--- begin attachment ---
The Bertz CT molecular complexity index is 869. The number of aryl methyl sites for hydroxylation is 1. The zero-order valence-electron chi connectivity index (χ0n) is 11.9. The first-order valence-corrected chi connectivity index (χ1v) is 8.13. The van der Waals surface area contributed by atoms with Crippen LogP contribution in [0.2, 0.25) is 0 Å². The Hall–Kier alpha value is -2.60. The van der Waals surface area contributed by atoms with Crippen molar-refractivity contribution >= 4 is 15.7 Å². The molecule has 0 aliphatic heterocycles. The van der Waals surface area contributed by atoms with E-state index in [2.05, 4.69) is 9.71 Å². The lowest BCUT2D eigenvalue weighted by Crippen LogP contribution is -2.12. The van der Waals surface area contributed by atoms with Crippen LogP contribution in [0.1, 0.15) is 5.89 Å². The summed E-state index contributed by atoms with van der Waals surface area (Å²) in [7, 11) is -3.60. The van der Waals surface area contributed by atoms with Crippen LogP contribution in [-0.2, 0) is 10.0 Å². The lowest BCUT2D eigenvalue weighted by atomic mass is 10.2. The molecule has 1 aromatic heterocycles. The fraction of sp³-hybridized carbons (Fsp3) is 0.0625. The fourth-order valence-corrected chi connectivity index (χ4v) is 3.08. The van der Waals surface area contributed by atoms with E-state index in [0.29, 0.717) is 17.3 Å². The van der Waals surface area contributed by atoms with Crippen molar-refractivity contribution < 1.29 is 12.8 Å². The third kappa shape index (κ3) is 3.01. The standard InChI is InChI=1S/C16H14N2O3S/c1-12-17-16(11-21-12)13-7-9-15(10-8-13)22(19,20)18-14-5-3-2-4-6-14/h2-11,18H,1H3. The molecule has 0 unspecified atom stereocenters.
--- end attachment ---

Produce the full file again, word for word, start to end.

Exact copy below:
The Bertz CT molecular complexity index is 869. The number of aryl methyl sites for hydroxylation is 1. The zero-order valence-electron chi connectivity index (χ0n) is 11.9. The first-order valence-corrected chi connectivity index (χ1v) is 8.13. The van der Waals surface area contributed by atoms with Crippen LogP contribution in [0.2, 0.25) is 0 Å². The Hall–Kier alpha value is -2.60. The van der Waals surface area contributed by atoms with Crippen molar-refractivity contribution >= 4 is 15.7 Å². The molecule has 0 aliphatic heterocycles. The van der Waals surface area contributed by atoms with E-state index in [2.05, 4.69) is 9.71 Å². The lowest BCUT2D eigenvalue weighted by Crippen LogP contribution is -2.12. The van der Waals surface area contributed by atoms with Crippen LogP contribution in [0.1, 0.15) is 5.89 Å². The summed E-state index contributed by atoms with van der Waals surface area (Å²) in [7, 11) is -3.60. The van der Waals surface area contributed by atoms with Crippen LogP contribution in [-0.2, 0) is 10.0 Å². The lowest BCUT2D eigenvalue weighted by atomic mass is 10.2. The molecule has 1 aromatic heterocycles. The fraction of sp³-hybridized carbons (Fsp3) is 0.0625. The fourth-order valence-corrected chi connectivity index (χ4v) is 3.08. The van der Waals surface area contributed by atoms with E-state index in [0.29, 0.717) is 17.3 Å². The van der Waals surface area contributed by atoms with Crippen molar-refractivity contribution < 1.29 is 12.8 Å². The third kappa shape index (κ3) is 3.01. The standard InChI is InChI=1S/C16H14N2O3S/c1-12-17-16(11-21-12)13-7-9-15(10-8-13)22(19,20)18-14-5-3-2-4-6-14/h2-11,18H,1H3. The molecule has 0 unspecified atom stereocenters.